We also use the 'Google Sites' application; like a private 'wiki', it's a collaborative site building tool, and we use it to power our private intranet. It also includes a local version of Google Wave - the less we say about that the better.
For businesses, Google Apps costs $50 per-user-per-year, which is a reasonable cost, even if just to save the hassle of managing mail servers.
The Blue Ribbon Apps
There are a variety of apps that we also use at Distilled, which aren't as 'mission critical' but having tested out the alternatives, we've settled on these.
Distilled has always taken a fairly relaxed view to internal management practices such as time tracking. We believe that the real value is to help you identify which projects and task-types are efficient or profitable, and which areas need looking at more closely. We don't use it as a tool to keep tabs on what our staff are doing for each minute of the day, and I've always believed that time tracking should be very painless and take very little time out of the day.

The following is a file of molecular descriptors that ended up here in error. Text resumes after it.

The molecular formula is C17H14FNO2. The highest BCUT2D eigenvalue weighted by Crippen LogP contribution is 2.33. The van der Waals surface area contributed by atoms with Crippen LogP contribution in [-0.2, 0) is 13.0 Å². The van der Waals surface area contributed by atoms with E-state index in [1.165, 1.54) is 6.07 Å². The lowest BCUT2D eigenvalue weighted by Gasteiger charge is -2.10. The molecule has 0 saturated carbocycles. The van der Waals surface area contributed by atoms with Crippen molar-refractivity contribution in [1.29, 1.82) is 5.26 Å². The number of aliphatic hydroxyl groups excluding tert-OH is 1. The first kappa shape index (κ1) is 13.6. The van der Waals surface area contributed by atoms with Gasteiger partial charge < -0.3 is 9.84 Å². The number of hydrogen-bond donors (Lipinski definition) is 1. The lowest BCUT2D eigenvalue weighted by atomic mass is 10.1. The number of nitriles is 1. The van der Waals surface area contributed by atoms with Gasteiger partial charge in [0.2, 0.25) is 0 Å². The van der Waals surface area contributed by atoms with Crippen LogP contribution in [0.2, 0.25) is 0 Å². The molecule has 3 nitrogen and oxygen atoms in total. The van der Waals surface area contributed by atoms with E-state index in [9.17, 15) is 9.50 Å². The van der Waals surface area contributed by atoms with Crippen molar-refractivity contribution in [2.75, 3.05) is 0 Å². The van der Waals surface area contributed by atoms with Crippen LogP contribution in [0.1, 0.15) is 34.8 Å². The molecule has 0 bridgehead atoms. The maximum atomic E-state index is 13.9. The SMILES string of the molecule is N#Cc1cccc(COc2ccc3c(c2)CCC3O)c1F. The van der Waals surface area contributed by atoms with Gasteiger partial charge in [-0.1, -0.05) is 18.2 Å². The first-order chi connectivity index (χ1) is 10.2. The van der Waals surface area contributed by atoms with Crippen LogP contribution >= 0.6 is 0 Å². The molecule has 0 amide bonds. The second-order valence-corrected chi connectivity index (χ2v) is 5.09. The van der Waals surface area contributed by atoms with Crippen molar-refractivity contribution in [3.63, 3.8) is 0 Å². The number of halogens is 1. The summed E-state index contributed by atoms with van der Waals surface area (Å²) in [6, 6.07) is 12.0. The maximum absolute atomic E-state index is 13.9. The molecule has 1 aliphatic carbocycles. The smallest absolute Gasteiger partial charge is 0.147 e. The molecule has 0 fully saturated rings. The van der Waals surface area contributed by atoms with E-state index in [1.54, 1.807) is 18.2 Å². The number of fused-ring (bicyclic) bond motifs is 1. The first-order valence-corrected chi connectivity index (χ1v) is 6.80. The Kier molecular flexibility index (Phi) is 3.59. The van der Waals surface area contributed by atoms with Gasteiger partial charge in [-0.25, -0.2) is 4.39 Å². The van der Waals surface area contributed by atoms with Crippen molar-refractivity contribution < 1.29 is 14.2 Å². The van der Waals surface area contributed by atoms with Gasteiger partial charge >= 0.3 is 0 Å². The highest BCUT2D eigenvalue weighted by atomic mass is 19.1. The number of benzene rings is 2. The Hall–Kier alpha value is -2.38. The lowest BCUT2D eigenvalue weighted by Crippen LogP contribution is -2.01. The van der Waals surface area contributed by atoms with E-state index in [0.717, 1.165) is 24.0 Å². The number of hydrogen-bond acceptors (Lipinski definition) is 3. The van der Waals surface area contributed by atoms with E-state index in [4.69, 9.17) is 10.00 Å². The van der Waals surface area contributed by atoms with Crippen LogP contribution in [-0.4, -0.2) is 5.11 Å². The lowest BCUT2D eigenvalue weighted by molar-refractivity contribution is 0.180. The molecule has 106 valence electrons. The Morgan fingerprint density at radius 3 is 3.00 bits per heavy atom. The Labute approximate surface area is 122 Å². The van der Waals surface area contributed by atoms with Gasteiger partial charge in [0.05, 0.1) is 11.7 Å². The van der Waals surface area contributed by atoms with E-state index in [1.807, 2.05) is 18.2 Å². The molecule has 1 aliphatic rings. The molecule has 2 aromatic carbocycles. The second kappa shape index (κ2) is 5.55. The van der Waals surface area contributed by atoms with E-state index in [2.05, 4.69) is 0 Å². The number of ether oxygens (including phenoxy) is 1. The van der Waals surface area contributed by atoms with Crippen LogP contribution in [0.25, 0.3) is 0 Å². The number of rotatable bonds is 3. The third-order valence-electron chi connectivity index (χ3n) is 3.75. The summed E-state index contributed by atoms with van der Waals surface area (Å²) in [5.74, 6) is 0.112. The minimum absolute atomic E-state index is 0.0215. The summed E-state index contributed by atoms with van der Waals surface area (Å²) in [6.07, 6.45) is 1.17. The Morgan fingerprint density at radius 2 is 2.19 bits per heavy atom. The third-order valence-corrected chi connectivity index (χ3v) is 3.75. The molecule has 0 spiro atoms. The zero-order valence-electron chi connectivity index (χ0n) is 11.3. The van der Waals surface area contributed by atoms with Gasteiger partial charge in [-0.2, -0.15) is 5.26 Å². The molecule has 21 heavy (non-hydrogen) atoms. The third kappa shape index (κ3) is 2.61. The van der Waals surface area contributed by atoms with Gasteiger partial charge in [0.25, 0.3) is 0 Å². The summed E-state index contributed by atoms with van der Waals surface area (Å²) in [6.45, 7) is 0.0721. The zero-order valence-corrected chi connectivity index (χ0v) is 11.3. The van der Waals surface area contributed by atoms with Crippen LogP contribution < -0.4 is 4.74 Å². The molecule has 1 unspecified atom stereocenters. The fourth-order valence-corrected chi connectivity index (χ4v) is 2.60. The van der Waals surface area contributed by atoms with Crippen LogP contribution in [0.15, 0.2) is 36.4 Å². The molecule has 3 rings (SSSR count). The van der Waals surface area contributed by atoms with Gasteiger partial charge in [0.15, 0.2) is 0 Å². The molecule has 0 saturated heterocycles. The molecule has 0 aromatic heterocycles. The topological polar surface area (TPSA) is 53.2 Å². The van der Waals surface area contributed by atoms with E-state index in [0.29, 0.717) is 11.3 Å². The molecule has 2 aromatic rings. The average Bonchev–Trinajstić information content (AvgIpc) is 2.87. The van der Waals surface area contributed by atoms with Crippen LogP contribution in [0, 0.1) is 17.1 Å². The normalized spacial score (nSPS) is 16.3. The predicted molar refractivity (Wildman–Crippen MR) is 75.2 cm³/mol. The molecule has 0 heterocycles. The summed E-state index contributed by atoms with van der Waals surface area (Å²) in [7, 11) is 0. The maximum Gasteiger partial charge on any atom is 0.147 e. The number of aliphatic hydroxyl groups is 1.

There are a few tools that focus on time tracking, but we've just started using Toggl for our teams in the UK and the US.
From a management perspective, it has a web interface that lets me get to project and task data, and allows me to export exactly the kind of reports I need. Perhaps more importantly from a user's perspective, they can input time using the website, a desktop app or an iPhone app. The app even lets you select the task/project you're working on, and then hit a timer button to record time while you're working, so there's no need to log anything later on. Hopefully, the easier it gets to log time, the more useful data we'll collect as a team.